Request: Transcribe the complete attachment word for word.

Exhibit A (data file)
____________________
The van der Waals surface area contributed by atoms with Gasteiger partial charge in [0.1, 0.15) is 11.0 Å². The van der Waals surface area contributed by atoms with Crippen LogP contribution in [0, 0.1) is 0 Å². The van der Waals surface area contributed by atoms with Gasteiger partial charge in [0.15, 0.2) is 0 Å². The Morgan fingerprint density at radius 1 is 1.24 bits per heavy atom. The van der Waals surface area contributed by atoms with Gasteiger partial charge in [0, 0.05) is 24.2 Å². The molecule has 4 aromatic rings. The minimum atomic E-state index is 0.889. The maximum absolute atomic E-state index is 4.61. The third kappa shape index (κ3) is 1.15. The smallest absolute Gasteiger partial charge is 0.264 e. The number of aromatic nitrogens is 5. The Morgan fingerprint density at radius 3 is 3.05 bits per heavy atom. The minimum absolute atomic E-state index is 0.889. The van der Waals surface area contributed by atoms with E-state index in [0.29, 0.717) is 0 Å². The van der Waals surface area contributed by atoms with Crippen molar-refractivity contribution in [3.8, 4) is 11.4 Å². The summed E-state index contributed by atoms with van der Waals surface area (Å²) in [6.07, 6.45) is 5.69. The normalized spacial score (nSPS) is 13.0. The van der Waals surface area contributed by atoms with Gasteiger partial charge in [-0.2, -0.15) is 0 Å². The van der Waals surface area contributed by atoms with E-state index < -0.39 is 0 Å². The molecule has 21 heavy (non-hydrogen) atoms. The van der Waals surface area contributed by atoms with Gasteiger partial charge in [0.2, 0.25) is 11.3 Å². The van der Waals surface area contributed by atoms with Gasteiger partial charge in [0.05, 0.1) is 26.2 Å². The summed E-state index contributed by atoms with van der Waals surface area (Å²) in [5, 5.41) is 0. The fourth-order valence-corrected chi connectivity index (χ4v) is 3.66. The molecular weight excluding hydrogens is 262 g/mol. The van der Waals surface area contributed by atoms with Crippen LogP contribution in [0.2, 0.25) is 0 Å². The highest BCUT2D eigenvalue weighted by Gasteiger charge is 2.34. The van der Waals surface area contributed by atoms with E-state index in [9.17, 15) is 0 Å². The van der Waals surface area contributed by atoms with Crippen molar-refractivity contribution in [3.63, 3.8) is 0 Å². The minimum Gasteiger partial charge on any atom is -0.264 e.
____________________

The van der Waals surface area contributed by atoms with Gasteiger partial charge in [0.1, 0.15) is 11.0 Å². The van der Waals surface area contributed by atoms with Crippen LogP contribution in [0, 0.1) is 0 Å². The van der Waals surface area contributed by atoms with Gasteiger partial charge in [0.15, 0.2) is 0 Å². The Morgan fingerprint density at radius 1 is 1.24 bits per heavy atom. The van der Waals surface area contributed by atoms with Gasteiger partial charge in [0, 0.05) is 24.2 Å². The molecule has 4 aromatic rings. The minimum atomic E-state index is 0.889. The maximum absolute atomic E-state index is 4.61. The third kappa shape index (κ3) is 1.15. The smallest absolute Gasteiger partial charge is 0.264 e. The number of aromatic nitrogens is 5. The Morgan fingerprint density at radius 3 is 3.05 bits per heavy atom. The minimum absolute atomic E-state index is 0.889. The van der Waals surface area contributed by atoms with E-state index in [0.29, 0.717) is 0 Å². The van der Waals surface area contributed by atoms with Crippen molar-refractivity contribution in [3.8, 4) is 11.4 Å². The summed E-state index contributed by atoms with van der Waals surface area (Å²) in [6.07, 6.45) is 5.69. The normalized spacial score (nSPS) is 13.0. The van der Waals surface area contributed by atoms with Gasteiger partial charge in [-0.2, -0.15) is 0 Å². The van der Waals surface area contributed by atoms with E-state index < -0.39 is 0 Å². The molecule has 21 heavy (non-hydrogen) atoms. The van der Waals surface area contributed by atoms with Gasteiger partial charge in [0.2, 0.25) is 11.3 Å². The van der Waals surface area contributed by atoms with Gasteiger partial charge in [0.05, 0.1) is 26.2 Å². The summed E-state index contributed by atoms with van der Waals surface area (Å²) in [5, 5.41) is 0. The fourth-order valence-corrected chi connectivity index (χ4v) is 3.66. The molecular weight excluding hydrogens is 262 g/mol. The van der Waals surface area contributed by atoms with Crippen LogP contribution in [0.2, 0.25) is 0 Å². The highest BCUT2D eigenvalue weighted by Gasteiger charge is 2.34. The van der Waals surface area contributed by atoms with E-state index in [9.17, 15) is 0 Å². The van der Waals surface area contributed by atoms with Crippen molar-refractivity contribution in [3.63, 3.8) is 0 Å². The minimum Gasteiger partial charge on any atom is -0.264 e.